Here at Coffeetree Bottoms we feed the birds in a number of ways. One way is via the millions of seeds that form as our native wildflowers, grasses and forbs mature and then go dormant. It is incredible to watch a wide variety of songbirds forage throughout our "yard" and dine on that wild food source. We also feed the birds by scattering a bit of commercial seed "out back" so we can watch the birds up close through our windows. (Due to bird-window collisions awhile back, we decided to take down our feeders and simply scatter seed on our patio and on the ground - it works quite well).
As with almost every action, there are unintended consequences. In the case of our efforts to provide food for songbirds we also inadvertently provide potentially easier dining for raptors. It does not happen often as songbirds, even when distracted by feeding, are very wary - but yesterday we witnessed a songbird become its part in the food chain. A small hawk (sharp-shinned or coopers) made off with a songbird and landed in a nearby tree to dine.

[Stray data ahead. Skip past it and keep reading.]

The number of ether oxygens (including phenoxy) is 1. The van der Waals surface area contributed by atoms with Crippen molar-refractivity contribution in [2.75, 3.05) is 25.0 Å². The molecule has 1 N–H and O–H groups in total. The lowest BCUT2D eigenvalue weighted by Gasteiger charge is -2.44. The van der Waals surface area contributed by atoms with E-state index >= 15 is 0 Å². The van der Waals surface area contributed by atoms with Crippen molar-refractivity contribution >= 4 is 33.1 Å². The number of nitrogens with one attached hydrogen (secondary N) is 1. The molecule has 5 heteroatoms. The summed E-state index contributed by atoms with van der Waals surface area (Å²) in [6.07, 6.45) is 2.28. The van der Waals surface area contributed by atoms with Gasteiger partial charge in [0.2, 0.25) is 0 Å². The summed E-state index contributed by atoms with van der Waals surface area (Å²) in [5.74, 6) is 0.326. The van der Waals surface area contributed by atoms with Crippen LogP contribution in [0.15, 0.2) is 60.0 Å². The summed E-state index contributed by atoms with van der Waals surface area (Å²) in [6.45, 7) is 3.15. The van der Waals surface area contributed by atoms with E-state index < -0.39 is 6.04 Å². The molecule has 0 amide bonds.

We captured a couple of pictures. If you look closely, you will see the songbird clutched in the hawks talon:
In the pic below it appears that, even after a successful hunt, the hawk must also be wary. Maybe it has had previous meals "stolen" by yet another hungry bird?
As humans we have the luxury of not being part of a food chain but, rather, being part of a food system that spares most of us from various "un-pleasantries". We are awed by the players in a food chain - they sustain themselves and, although there are "winners and losers", there is no waste and there are no weak links.
Here's a good quote for the occasion:
"Solitude is a human presumption. Every quiet step is thunder to a beetle underfoot, a tug of impalpable thread on the web pulling mate to mate and predator to prey, a beginning or an end. Every choice is a world made new for the chosen." - Barbara Kingsolver